If you are going to design and build your own CNC Router machine, the first thing you should consider designing is the Base Frame. Many people design their machines from the spindle down, but we are going to do it from the frame up.
Base Frame Oversight.
The base frame is and always will be the main structural element of your CNC machine. The base frame is what holds everything together and all your components will attach to.
The base frame design will depend on what materials and supplies you have got, the number of lead screws and motors your budget can cover. Firstly we need to cover the basics of the designs so we can buy parts to fit our design.
If for some reason you cant find a part for your design or your budget cannot cover your design you will need to go back to the drawing board and optimise your design and materials you have used. This is a common problem found by most when designing and building a project.
Firstly take a look at other CNC designs you can find anything that will benefit your own design.
Also, you must choose now whether you will be building a mobile gantry or mobile bed.
CNC Routers X Axis Frame Design
When you’re building your own CNC Router machine, the X-axis is the base frame axis, why because it supports the X-axis linear rails.
This part of the machine servers 3 main tasks:
1) It’s the main structural element, acting as the base.
2) Supports the X-axis linear rails.
3) Supports the cutting table.
The most used designs for the base are.
Fully Supported Base Frame
with a fully supported frame is one of the greatest designs it is also the main design used in industrial and professional router machines.
The fully supported frame design means that both X-axis and Y-axis will rest on the floor or other structure. There is nothing across the Y-axis gantry (connecting). This results in a very sturdy CNC Base design that will not flex under the cutting table or its own or external weight.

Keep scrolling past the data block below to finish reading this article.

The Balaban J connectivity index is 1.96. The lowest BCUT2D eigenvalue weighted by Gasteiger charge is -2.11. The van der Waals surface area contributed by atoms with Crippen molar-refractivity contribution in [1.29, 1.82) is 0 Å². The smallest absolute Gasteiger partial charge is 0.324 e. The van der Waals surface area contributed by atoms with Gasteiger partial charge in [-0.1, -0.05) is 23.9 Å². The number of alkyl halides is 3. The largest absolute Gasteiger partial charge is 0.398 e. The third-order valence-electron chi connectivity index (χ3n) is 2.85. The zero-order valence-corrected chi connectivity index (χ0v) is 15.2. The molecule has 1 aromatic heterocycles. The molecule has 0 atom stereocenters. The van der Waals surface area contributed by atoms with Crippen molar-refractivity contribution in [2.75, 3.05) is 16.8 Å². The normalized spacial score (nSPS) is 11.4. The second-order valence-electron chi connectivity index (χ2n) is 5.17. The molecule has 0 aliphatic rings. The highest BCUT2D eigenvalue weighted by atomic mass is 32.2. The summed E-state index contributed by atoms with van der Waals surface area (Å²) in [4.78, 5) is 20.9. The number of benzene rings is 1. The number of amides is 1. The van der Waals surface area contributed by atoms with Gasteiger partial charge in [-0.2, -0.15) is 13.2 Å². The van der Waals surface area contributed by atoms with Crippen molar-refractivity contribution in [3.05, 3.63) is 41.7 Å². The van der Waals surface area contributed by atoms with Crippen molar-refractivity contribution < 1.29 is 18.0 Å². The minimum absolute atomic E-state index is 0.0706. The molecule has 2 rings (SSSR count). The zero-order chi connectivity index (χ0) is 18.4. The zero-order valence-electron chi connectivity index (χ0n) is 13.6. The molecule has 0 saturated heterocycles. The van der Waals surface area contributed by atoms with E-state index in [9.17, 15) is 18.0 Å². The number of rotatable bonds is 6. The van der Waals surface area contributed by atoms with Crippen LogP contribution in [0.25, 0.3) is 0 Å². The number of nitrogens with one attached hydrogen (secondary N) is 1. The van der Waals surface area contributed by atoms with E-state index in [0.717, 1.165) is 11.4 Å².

For this frame design to be able to flex or deform the material would have to compress.
But keep in mind that the kind of flex we are talking about isn’t a massive amount, and if we revert back to the question in step one and that was how accurate do you want to build your machine and hold that accuracy. A deformation of 0.01 is acceptable if you only expect 0.1mm with your machine.
There are also drawbacks with this design they are, You will need to add an extra stepper, lead screw, ball screw and proximity sensor or limit switch, so this alone will bump up the cost of your design. You could employ a fully supported frame design and only use one motor (stepper) and use a pulley belt system, but for this system you would need to ensure your motor is up to the job as it will be under a lot of loads, this will be covered in the CNC drive system section where we will show you how to work that out. With the fully supported design, you can get away with lighter materials because it is supported by the floor and other structure.
Now on to the next design.
Full supporting frame vs full supporting linear rails.
This design is fully supported and does not have anything obstructing or sweeping across the axis while operating
later we will cover fully and end supported linear rails, but that is later, for now, we will just cover this heading, so focusing on this frame design it is possible to have fully supported linear rails and not have a fully supported frame like this.